Your Travel Nutrition Questions Answered
I don’t know about you, but I personally struggle sticking to my healthy eating style while traveling. If you haven’t noticed by now, I love food and some of my fondest memories from traveling are centered around meals or something new I’ve tried. Typically, when someone asks me for recommendations, my first instinct is to share a restaurant they must try or a bakery they can’t miss.
While at home, I like to stick with my “home court habits,” as The Foodist, Darya Rose calls them, but find it hard not to overindulge while traveling. I think one of the problems is I used to associate traveling with being on vacation, which naturally I connected with letting go and relaxing. However, the only issue is over the past year I’ve been on the road more than at home, and you can’t let go and overindulge on a long-term basis. I’m not saying I shouldn’t try all the different types of pasta in Italy or go to the most amazing bakery in Copenhagen, but there have been many times where I’ve gone overboard and lost my sense of portion control or how to determine if something is really worth the indulgence.
I reached out to my friend from college, Eliza Whetzel, who just became a kickass Registered Dietitian at Middleberg Nutrition in New York, for some tips on how to healthfully incorporate more indulgent foods into my diet while traveling. She’s also shared some great advice on how to beat jetlag, stay active, and how to prepare for the journey.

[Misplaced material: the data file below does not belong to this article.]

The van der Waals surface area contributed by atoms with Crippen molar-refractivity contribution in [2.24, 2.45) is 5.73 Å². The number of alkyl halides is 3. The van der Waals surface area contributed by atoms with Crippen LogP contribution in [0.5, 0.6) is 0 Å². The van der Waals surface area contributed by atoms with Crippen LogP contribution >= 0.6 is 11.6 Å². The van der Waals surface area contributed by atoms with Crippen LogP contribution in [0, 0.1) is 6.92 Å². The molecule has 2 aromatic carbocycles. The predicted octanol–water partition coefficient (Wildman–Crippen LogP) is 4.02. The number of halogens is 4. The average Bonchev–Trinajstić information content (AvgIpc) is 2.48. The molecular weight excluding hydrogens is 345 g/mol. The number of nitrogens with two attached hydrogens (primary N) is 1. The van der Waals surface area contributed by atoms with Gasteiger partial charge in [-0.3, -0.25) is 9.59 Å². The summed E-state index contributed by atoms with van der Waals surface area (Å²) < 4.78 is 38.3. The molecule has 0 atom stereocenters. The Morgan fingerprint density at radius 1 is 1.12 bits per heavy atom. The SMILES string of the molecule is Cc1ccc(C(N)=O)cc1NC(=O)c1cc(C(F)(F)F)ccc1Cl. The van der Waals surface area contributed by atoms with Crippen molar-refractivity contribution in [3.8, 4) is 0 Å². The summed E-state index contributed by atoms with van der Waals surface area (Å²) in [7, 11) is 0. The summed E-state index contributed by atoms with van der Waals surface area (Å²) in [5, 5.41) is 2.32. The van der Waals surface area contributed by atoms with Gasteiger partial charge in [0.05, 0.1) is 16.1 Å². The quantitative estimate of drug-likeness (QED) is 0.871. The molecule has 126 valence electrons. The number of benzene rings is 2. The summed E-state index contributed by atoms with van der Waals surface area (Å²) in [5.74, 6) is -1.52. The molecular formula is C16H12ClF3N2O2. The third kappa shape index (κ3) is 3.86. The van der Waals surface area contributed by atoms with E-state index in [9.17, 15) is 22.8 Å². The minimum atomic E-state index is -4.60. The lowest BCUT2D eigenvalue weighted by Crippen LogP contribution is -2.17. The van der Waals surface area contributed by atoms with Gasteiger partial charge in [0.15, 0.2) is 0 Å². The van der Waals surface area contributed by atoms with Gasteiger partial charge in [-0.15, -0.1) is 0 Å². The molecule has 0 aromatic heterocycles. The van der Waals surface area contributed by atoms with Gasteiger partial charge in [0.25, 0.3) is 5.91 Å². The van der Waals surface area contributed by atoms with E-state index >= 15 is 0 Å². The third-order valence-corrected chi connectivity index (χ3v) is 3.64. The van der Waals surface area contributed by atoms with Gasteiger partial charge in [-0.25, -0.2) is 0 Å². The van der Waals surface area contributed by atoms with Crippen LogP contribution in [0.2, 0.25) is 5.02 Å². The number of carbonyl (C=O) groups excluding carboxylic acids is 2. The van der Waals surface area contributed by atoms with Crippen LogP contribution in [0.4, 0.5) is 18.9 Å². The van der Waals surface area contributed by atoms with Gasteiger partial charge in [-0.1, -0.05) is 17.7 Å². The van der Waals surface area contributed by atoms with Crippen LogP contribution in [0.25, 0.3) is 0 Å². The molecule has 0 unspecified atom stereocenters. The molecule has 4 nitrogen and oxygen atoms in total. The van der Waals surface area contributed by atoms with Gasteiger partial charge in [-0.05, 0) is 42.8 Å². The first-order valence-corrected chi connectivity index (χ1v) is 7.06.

I hope you’ll find her suggestions as helpful as I have! Honestly, she shares some great tips to incorporate into our overall everyday "healthstyles". Continue reading for my Q&A with Eliza as she shares her best advice to get you through these extra busy next few weeks of holiday travel.
1. First thing’s first, name your top 3 favorite foods you’ve had while traveling.
Hazelnut gelato in Italy. No words. Fresh fish that my dad caught in the Bahamas and cooked by my grandfather. Pizza cooked al forno in Santa Barbara.
2. As a Registered Dietitian, I’m sure food plays a large role while traveling. What do you look forward to the most?
Every trip is an exploration of food culture for me. Even when we go away for wedding weekends (which is most of our travel these days), I always look up the local farmers markets and hot healthy eating spots so that I can try new things and bring the ideas home with me.
3. One of the largest challenges I know people face is eating while in transit. Do you have any suggestions for keeping on track?
Packing and traveling can be stressful, especially with food, so make sure you plan ahead! My top tips include prepping for before, during, AND after your trip!
Before you leave, get a "snack pack" together! When you are traveling anywhere, be sure to have a snack survival kit filled with your go-to's. I fill a Ziploc bag with items I love such as nut butter packets and fresh fruit (think apple or banana). Bars are also so easy - RXBARs are our favorite these days (Morgan’s too - especially blueberry!). We keep these survival kits on hand even at home, in the office, and in our purses.